From Alibaba to Freight: Online Sales and Networking
Alibaba and Global Freight: The Networking/Sales Relationship
Predictions are hard.
This Thursday, the West Texas Intermediate price per barrel hovered at under $60 dollars.
But sometimes a trend comes along that can’t be disputed.
Our big 2015 prediction:
Freight sales are going online
In this post we’re going to take a look at online B2B sales, pinpoint companies that are doing something right and then talk about logistics organizations that are already online…and where they’re going.
Online B2B Sales
Last week, IDC predicted that industry disruption is on its way in the form of 3rd Platform (cloud, mobile and social software) investments that will account for a full third of the $3.8 trillion that will be spent on ICT in 2015.
It’s not hard to see why – business are going online. Alibaba’s $9 billion in sales on one day showcased the power of online sales. So we decided to take a look at the top 20 global online marketplaces and found out two key facts:
1: B2B marketplace visits are growing. Especially Alibaba.
Alibaba is miles ahead of the competition when it comes to online B2B marketplaces. In the past three months, traffic to Alibaba effectively doubled.
2: But Alibaba has something else too – a diversified userbase.
Alibaba has managed to garner an extremely diverse user base. Looking at the visitor data, one can see that Alibaba visitors come from around the world. Specifically, we found that all of the visitors from the 5 countries that visit Alibaba the most accounted for only about 30% of all their visitors, while, on average, most B2B sites have the top five country visitors account for almost 70% of all visits.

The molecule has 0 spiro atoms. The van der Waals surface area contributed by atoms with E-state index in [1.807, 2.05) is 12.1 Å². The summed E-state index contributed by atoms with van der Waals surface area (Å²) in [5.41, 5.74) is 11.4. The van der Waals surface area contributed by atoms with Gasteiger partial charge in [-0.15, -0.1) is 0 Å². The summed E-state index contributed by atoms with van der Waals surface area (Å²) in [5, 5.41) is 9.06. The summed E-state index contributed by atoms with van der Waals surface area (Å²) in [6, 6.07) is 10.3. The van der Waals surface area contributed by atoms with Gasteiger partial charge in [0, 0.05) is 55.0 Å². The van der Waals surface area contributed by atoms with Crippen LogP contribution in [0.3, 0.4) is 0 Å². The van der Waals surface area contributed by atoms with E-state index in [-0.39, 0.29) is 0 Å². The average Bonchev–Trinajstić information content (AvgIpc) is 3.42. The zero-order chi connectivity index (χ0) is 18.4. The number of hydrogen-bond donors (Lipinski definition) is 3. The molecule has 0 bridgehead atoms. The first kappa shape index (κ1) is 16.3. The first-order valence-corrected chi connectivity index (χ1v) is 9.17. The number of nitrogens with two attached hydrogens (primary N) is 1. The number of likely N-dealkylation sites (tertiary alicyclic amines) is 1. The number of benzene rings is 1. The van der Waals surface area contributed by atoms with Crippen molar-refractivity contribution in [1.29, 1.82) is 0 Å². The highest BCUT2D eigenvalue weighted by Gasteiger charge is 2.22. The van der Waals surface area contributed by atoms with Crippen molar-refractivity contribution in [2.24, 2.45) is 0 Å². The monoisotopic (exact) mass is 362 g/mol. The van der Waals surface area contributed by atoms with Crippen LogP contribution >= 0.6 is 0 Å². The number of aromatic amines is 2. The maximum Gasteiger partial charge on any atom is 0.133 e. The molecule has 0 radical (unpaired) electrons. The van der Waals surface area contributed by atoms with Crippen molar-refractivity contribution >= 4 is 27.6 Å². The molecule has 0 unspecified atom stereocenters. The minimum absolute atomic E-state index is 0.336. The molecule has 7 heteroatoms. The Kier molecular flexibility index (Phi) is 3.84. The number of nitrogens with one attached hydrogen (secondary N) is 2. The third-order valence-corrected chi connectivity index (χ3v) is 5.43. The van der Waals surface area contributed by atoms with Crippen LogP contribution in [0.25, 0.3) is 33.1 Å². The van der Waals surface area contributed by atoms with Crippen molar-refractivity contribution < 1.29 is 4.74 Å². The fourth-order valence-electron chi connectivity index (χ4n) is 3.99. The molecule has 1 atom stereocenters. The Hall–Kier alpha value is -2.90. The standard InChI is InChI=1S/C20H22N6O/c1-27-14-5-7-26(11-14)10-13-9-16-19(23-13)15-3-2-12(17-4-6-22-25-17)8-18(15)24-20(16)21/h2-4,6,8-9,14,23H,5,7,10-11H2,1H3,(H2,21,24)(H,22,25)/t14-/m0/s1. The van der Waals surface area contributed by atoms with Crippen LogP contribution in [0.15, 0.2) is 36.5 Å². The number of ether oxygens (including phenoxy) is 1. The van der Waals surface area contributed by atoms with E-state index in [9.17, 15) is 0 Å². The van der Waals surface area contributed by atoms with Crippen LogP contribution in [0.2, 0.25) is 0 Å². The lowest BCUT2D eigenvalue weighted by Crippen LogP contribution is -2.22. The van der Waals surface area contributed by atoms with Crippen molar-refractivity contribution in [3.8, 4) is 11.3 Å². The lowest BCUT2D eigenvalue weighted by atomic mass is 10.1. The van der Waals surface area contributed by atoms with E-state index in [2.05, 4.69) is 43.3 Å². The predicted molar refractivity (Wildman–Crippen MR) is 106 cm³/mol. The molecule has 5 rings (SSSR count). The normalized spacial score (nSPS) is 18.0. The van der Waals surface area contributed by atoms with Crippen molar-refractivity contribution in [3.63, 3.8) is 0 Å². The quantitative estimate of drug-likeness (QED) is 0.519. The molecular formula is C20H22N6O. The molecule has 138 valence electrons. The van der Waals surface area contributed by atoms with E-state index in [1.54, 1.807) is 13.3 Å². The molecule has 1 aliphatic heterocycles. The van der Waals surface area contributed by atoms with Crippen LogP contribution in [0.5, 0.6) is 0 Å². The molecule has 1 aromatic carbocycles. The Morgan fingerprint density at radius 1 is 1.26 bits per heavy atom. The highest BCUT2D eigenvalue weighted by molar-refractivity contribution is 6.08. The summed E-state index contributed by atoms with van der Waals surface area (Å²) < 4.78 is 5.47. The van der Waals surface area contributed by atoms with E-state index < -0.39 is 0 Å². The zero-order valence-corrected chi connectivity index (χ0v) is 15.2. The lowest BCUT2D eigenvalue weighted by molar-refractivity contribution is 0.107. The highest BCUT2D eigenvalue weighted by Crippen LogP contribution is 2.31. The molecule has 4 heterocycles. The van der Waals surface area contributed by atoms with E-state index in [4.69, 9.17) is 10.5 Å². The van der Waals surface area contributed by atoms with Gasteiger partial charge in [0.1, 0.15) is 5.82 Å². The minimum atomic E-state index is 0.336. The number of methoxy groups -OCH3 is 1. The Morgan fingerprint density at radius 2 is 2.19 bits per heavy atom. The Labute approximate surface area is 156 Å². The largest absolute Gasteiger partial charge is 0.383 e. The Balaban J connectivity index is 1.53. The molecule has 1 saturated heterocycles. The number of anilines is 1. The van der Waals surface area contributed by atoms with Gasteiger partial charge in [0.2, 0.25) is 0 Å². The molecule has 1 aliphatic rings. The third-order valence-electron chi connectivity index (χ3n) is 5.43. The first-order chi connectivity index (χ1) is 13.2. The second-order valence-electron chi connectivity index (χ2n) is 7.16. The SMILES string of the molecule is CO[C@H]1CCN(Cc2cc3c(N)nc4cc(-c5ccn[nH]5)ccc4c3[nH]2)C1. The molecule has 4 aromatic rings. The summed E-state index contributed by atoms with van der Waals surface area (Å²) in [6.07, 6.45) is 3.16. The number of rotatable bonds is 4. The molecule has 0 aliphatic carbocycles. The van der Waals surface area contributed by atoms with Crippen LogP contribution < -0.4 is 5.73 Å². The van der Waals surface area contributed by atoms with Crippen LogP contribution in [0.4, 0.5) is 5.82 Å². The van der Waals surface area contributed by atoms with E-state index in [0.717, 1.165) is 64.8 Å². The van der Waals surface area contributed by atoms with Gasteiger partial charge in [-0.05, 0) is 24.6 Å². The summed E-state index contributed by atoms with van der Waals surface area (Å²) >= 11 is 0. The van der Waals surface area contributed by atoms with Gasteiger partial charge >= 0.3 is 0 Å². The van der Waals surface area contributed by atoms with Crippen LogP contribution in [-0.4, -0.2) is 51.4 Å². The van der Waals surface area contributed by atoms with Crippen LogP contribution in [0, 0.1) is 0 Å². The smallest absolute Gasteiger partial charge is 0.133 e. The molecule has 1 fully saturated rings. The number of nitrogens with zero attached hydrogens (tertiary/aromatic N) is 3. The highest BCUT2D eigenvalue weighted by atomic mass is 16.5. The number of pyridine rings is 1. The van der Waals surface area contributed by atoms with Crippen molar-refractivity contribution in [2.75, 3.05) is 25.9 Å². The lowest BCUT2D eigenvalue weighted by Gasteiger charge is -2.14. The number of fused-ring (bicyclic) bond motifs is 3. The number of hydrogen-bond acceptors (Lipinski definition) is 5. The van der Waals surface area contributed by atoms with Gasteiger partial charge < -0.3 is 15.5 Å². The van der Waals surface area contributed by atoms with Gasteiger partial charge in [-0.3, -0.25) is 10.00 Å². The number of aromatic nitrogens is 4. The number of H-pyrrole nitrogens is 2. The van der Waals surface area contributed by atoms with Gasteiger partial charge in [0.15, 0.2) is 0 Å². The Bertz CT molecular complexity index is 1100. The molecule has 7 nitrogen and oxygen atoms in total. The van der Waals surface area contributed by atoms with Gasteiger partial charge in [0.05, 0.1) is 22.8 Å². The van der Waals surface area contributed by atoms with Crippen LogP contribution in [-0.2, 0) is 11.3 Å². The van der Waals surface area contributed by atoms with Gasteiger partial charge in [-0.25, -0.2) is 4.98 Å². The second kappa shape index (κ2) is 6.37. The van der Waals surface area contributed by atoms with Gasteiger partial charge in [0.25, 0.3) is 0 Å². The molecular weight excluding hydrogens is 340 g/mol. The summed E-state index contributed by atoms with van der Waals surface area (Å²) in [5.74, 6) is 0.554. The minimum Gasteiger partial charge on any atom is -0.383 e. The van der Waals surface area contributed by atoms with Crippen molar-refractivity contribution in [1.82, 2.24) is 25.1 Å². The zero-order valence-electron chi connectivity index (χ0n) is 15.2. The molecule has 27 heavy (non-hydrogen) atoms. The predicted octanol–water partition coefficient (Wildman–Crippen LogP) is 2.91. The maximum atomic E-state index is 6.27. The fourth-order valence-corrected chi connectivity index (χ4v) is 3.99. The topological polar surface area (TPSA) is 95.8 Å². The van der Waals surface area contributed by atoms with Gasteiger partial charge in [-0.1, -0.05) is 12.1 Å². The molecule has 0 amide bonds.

The bottom line? Alibaba is tapping more markets around the world, making it even easier to expand.
So let’s talk freight.
3PLs are facing stiff global competition. In a fragmented industry with historically low price margins, standing out from competition while reducing cost of sales, as well as cost of operations, is key. Adrian Gonzalez of Talking Logistics recently enumerated some ways for a 3PL to grow:
- Provide new services
- Service new vertical industries
- Geographic expansion
- Increasing SMB business penetration
While SMBs have huge logistics potential (over 90% of US importers and exporters are SMBs), Gonzalez cites their main challenge SMB sales present:
“traditional 3PL sales and deployment model makes it cost prohibitive and non-scalable”.
Which is exactly why logistics companies need to make the net…work.
Freight forwarders’ Online
In a recent study, we found that among the top 20 freight forwarders in the world, only 30% have any messaging and functionality on their website homepage that targets new customers (!). And new customers are an average of about 2.5 clicks away form even being able to get in touch with the forwarders.
So what does it mean?
- 3PL websites get anywhere from 20,000-600,000 visits a month. The exact number is likely a by-product of what services are being offered to users and customers. But many people do visit their sites. And, those websites are simply not optimized for new business.
- 3PL leaders haven’t fully diversified their online business. The most diversified website we found was Kuehne + Nagel and Panalpina, both of which have about 50% of their visitors coming from only 5 countries. In such a globally distributed business, we believe that that number can be higher. (According to their last investor meeting, UPS’s number one focus for long term growth is international expansion.)
- There are some companies that clearly focus on national business. For example, CH Robinson have 93% of their website visitors coming from five countries, while Hub Group, JB Hunt and SCNF Geodis have anywhere from 95%-98.8% of their visitors coming from the same countries, usually the United States.
- There are particular countries that clearly dominate when it comes to online accessing of the top 3PL websites. Visitors from the United States are in the top 5 users of 90% of all top 25 3PL websites, followed by India and the UK (50%), and Netherlands and France (~30%).
While few forwarders optimize sites for new business, many do provide some time of portal for scheduling pickups, tracking and invoices though, which proves that they are on the right track.
But there’s a whole wide world of companies looking to ship online. They’ve already found online B2B sites…and now they’re looking for online shipping sites.